HIV Prevention Strategies Are Essential “For nearly 30 years scientists have been trying to break the back of the AIDS epidemic,” but the recent microbicide gel study and an AIDS vaccine trial in Thailand “show just how difficult and how distant that goal is,” according to a Washington Post editorial.…
U.S. health officials on Thursday announced nearly 10,000 people in the U.S. had died from H1N1 (swine flu) since the virus was first reported in April, the New York Times reports. The latest numbers mark a “significant jump” from CDC’s estimate last month of 4,000 deaths in the U.S., the newspaper writes (McNeil, 12/10).
Flu Vaccine Shortages In Developing Countries Could Destabilize Global Security, Says Former WHO Deputy Head
“Flu vaccine shortages in developing nations may destabilize global security should the H1N1 [swine flu] virus become more deadly â€¦ David Heymann, a former deputy head of the World Health Organization” said Monday, Bloomberg reports.
The German government is looking to sell over 2 million leftover doses of the H1N1 (swine flu) vaccine, the country’s health minister said Monday, Agence France-Presse reports. “A health ministry senior official in the state of Thuringia, Hartmut Schubert, said that the vaccines could even be donated and that there had been requests from Afghanistan and Eastern European countries including Ukraine,” the news service adds (12/7).
Two women have become the first to die from H1N1 (swine flu) in Gaza, health officials said Monday, Agence France-Presse/Inquirer.net reports.
Though there are signs the H1N1 (swine flu) has peaked in the U.S. and Canada, a WHO flu expert said Thursday it is too early to declare the pandemic over, Canadian Press reports. “‘In the Northern Hemisphere, we continue to see an up and down pattern by countries. And so what you see in one country is not necessarily what you are seeing in another country,’ Keiji Fukuda, special adviser to WHO Director-General Margaret Chan on pandemic influenza, said in a teleconference briefing,” the news service writes.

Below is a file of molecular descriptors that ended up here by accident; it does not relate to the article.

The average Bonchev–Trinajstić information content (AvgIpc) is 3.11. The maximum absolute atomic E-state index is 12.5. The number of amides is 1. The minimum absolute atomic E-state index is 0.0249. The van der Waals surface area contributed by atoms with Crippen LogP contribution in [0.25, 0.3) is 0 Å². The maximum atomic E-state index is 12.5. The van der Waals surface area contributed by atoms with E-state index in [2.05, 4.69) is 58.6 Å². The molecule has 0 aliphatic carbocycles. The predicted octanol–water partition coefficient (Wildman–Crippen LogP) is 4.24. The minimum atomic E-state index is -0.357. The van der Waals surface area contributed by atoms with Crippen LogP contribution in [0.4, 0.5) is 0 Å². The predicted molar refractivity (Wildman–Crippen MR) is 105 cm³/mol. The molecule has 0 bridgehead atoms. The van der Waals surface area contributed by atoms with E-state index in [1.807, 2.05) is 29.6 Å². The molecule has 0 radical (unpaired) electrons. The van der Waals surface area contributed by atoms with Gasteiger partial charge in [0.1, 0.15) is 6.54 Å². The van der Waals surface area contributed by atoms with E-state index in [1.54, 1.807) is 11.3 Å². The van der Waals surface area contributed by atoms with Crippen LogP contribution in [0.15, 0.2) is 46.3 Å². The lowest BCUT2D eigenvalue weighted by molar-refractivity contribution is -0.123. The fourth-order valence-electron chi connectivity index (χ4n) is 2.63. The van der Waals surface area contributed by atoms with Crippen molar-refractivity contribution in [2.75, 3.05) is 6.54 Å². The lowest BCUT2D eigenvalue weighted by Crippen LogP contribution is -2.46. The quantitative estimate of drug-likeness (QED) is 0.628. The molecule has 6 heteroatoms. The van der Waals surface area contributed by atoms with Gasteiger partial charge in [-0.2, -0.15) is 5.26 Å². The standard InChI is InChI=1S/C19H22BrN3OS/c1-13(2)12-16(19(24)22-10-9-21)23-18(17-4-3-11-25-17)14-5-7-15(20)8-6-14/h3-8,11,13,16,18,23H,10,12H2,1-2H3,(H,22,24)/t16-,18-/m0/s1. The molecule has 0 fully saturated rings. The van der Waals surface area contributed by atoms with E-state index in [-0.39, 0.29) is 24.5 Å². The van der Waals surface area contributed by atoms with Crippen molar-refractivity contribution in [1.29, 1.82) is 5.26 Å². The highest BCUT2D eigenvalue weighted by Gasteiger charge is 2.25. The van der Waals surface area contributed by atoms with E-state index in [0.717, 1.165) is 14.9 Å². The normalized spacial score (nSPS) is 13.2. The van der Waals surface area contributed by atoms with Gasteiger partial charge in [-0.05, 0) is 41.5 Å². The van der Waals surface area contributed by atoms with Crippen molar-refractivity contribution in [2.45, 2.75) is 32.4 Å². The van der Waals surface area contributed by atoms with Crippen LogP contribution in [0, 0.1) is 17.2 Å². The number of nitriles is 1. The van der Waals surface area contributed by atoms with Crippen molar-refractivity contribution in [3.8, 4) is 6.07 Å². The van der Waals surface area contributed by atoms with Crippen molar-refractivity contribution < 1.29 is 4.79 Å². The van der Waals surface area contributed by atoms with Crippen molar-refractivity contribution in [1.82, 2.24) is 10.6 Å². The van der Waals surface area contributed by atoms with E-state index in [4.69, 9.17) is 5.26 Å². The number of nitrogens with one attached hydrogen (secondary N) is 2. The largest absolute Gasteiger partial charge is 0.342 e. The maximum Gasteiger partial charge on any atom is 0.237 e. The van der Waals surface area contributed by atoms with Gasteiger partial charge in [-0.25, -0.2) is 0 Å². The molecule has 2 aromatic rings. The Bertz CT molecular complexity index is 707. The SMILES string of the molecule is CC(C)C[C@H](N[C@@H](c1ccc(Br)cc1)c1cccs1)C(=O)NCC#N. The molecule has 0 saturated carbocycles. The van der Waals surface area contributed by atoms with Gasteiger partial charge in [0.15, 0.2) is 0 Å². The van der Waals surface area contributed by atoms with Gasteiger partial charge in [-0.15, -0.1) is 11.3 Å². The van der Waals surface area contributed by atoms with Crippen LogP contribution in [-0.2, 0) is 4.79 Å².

WHO Investigates Tamiflu Resistance, Updates Antiviral Recommendations For H1N1 Patients With Severely Compromised Immune Systems
Following recent reports of clusters of Tamiflu resistance, the WHO on Wednesday recommended that patients with severely weakened immune systems who become infected with the H1N1 (swine flu) virus receive additional antiviral treatment as needed throughout the duration of their illness, Agence France-Presse reports.
The number of H1N1 (swine flu) cases in the U.S. appears to be decreasing, the CDC said Tuesday, CQ HealthBeat reports. “Flu was widespread in 32 states by the end of the week of Nov. 21, a decrease from 43 states in the prior week and 46 states earlier this fall, according to the CDC,” the news service writes.
The WHO is looking into reports that patients with “severely suppressed immune systems” in Britain and the U.S. developed resistance Tamiflu, which is used to treat the symptoms of H1N1 (swine flu), a spokesman for the organization said Tuesday, Reuters reports.
U.S. health officials defended their handling of the country’s H1N1 (swine flu) vaccine campaign Tuesday “against criticism that their plan to protect Americans was confusing and over-optimistic,” Reuters reports (Fox, 11/17).